Contributed by Bob Rawlins, oxygen user and consultant to CAIRE Inc.
~ From Merriam-Webster the definition of Inspiration:
➢ A divine influence or action on a person believed to qualify him or her to receive and communicate sacred revelation.
➢ The action or power of moving the intellect or emotions.
➢ The act of influencing or suggesting opinions.
What about for you? Do you like to be inspired, or inspire others, or both.
As you continue to be on oxygen or not, and continue to do what you can while you are here on Earth – this is something we should all ask ourselves.
I’ve said before and try and remember to Listen, Learn, and Share, and what? Influence, Inspire, correct!
I believe we are all faced with adversity sometime in our lives. It comes to us through a variety of ways – financial hardships, bad decisions, innocent mistakes, health challenges, and yes, disabilities.
How often do we hear, “if you don’t have your health, you have nothing.” You should do what you can to control your health and keep yourself in as good a shape that you can, both, mentally and physically. However, you can’t always control that total aspect of your life.
For me, I have always been fairly healthy. Except for those awful binges, ugh… And, those mental thoughts and challenges we all face from time to time. Fear of the unknown, anxiety, stress, depression, and even sleep disorders.
But, I watched what I ate, exercised regularly and tried to keep the ol’ noggin as sharp as possible. 🙂
Then, “The Perfect Storm” happened to me. It came out of nowhere. A combination of several things hit all at once. In less than 48 hours and a few days I was battling Acute Respiratory Distress System (ARDS) and today they still haven’t diagnosed the cause. A whopping 41 infectious disease tests all came back negative. Talk of an emergency lung transplant was in the works, almost, if not for my positive, and quick, response to my steroid treatments. Would I ever get out of the hospital?
I had no control of that event whatsoever! But here I am writing and trying to share what I can with those who have or will face some adversity in their lives.
➢ What do we do? (We immediately look for answers or our family does.)
➢ What happened?
➢ What caused this to happen?
➢ Could I have prevented this from happening?
So, eventually you accept that there is something wrong. Acceptance, Stage 1.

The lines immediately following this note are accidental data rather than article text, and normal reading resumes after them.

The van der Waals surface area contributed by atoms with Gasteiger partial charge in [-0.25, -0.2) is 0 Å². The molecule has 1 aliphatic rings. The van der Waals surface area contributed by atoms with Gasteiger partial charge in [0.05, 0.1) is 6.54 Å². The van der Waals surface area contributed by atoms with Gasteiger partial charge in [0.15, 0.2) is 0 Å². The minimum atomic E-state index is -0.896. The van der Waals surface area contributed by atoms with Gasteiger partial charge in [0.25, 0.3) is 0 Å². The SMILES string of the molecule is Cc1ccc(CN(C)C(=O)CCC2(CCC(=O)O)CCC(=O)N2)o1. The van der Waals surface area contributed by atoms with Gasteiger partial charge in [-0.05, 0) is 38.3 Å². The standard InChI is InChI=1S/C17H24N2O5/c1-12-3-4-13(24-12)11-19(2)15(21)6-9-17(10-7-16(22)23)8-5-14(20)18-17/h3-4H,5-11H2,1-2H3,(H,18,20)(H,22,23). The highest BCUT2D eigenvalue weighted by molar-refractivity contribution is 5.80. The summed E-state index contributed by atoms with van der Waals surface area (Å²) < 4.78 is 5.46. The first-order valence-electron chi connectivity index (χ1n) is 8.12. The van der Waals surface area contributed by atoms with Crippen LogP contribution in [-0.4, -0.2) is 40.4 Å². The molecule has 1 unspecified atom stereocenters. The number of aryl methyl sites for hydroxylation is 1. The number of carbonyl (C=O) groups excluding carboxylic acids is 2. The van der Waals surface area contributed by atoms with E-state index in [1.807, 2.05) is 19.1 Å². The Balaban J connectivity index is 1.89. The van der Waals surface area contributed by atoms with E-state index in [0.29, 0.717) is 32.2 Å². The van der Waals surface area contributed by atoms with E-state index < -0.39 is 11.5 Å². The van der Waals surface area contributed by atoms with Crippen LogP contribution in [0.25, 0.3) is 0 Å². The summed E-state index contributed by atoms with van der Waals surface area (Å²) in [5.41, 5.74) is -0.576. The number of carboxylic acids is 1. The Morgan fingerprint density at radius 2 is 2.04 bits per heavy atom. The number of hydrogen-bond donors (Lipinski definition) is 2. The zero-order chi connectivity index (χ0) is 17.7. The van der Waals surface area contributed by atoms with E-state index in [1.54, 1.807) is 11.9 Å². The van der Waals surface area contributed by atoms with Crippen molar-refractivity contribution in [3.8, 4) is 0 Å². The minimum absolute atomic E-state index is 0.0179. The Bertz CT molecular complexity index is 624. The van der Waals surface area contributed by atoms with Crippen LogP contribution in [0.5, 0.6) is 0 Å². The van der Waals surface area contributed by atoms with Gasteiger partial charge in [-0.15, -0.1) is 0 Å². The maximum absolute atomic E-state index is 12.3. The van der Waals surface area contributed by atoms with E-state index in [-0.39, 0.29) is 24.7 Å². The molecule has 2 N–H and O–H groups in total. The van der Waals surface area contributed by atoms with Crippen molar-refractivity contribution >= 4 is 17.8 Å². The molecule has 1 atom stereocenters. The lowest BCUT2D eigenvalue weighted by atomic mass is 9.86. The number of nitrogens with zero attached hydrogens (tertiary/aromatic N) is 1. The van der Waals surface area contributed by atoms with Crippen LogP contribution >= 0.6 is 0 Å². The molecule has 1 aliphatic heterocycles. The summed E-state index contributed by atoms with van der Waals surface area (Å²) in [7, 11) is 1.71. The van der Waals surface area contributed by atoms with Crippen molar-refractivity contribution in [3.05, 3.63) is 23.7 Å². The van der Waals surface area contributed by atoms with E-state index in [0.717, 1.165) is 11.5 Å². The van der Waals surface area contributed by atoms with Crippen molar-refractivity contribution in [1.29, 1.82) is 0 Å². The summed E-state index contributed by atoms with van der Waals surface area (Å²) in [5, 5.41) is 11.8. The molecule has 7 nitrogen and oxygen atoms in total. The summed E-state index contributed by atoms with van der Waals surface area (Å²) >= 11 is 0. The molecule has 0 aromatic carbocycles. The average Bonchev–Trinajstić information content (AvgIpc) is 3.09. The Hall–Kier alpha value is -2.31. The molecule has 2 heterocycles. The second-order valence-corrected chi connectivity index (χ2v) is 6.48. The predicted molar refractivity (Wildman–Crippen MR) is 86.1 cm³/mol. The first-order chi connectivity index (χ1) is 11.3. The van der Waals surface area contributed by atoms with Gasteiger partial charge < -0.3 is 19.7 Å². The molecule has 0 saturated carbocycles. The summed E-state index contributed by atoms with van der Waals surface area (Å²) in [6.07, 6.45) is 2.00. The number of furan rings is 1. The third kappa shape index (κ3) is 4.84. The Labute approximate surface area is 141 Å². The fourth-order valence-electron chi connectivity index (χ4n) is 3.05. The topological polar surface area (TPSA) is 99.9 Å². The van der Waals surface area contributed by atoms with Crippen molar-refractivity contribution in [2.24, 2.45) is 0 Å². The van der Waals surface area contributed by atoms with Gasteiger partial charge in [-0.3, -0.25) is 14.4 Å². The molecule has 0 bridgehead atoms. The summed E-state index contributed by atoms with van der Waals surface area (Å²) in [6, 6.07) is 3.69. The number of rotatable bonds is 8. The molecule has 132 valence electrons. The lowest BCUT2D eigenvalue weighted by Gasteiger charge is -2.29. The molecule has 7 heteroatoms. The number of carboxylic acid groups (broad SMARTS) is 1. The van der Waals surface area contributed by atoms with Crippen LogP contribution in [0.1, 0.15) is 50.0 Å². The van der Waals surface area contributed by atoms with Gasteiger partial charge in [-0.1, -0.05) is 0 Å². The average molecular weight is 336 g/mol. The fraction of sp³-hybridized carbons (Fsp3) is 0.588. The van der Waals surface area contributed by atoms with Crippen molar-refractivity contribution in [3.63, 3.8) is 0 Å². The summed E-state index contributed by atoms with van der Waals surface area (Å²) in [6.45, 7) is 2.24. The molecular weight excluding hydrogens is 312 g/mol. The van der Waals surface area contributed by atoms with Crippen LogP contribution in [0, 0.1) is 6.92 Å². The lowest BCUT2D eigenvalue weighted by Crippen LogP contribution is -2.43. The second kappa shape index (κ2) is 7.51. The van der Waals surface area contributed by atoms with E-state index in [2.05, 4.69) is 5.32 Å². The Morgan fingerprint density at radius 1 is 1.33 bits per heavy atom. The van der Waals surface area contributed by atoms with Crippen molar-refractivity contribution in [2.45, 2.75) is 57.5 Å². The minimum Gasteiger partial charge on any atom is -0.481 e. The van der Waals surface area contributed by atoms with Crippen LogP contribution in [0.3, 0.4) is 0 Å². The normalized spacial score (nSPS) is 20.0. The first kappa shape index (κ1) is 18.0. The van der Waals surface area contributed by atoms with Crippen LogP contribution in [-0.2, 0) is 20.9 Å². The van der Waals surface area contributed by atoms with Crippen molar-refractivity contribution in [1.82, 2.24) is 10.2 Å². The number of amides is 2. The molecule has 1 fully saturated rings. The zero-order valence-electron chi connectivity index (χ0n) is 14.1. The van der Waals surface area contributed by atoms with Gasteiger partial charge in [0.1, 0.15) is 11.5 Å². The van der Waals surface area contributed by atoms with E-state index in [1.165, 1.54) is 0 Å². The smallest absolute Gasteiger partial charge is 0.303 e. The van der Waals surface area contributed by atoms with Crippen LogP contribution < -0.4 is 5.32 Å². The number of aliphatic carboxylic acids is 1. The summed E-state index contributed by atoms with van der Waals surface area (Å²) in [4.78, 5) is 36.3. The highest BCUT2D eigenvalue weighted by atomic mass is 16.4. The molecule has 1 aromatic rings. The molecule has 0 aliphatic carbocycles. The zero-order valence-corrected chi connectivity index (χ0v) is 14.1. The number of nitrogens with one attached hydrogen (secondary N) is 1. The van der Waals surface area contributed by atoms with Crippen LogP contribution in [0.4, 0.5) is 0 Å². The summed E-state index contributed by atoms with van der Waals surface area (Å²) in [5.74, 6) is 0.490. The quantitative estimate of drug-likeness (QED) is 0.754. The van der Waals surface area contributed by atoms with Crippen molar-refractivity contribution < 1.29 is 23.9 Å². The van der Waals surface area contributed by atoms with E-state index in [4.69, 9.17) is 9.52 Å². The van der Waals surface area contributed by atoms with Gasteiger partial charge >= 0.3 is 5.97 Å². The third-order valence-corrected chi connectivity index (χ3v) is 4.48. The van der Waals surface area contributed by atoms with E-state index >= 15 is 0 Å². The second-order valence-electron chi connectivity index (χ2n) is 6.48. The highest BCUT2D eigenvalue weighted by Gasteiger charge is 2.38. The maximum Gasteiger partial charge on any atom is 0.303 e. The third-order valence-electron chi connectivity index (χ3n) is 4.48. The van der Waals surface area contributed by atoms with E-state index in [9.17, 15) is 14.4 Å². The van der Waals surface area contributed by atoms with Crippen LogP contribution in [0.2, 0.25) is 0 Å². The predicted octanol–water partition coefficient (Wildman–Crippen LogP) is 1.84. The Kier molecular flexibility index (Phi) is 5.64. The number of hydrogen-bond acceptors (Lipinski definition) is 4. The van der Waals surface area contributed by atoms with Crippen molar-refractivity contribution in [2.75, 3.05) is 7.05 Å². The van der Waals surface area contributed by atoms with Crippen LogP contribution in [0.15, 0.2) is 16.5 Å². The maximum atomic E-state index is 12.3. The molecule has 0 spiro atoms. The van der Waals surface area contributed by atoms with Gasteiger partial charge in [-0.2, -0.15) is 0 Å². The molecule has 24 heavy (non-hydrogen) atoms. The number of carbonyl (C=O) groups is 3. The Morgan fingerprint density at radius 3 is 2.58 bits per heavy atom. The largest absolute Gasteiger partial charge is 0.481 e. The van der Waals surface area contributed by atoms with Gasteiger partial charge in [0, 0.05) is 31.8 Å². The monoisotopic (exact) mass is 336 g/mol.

Society has taught us that we want answers now, not tomorrow, we can change things now, not tomorrow. But unfortunately, that isn’t true.
So you look for inspiration. From your family and friends. Maybe your faith? You develop a closer relationship with our maker.
But, we look for it first from our doctors, right?
PATIENT: Is it going to be okay?
PATIENT: What series of tests do we have to run?
PATIENT: What exactly happened to cause this?
DOCTOR: The tests came back inconclusive … we aren’t sure yet. (I’ve heard this a million times, and a new acronym for my major health event.)
PATIENT: What are my next steps?
But the doctors and nurses always seem to say, you need to be strong – keep fighting!!!
Yes, we all have to do this every day!
We’ve talked about choices. This is a choice I think you definitely have to make if you want to make a difference in your own life and those around you.
You don’t have to, but I am hopefully encouraging you to do just that!
I try and do something to rehab every day. This INSPIRES me!
Yes, inspire yourself and surround your life with those people and things that inspire you! Inspiration is something we all seek.
My best therapy is doing things like this, sharing my journey with others.
Inspiring my family, friends and those I meet.
Be mobile, don’t waste your time thinking about why? But WHAT CAN I DO TODAY that
I couldn’t do yesterday, last week, last month or last year.
Even though I am of course physically more challenged with my lung illness, ambition is still very much a part of my life.
Strive for and find that energy each day to make a difference and make today better than the day before. It won’t always happen, but it will help you recover better from those down days that we all have and deserve at times.
Smile at someone you don’t know, you just inspired them. 🙂
Until next time!
Laugh every day!
Bob Rawlins, 59, of Medina, Ohio, is husband to Terese and father to their 13-year-old triplets, a soccer coach, a hospital volunteer, and marketing guru. He has been on oxygen therapy for more than a year. He enjoys skiing and golfing with his SeQual eQuinox portable oxygen concentrator.
When using any oxygen therapy device please consult the applicable product instructions for use for product indications, contraindications, warnings, precautions, and detailed safety information.
If you have been prescribed oxygen therapy, learn more about CAIRE wearable, portable and stationary oxygen concentrators by visiting www.cairemedical.com or calling 1-877-704-0878 to talk to an oxygen advisor.
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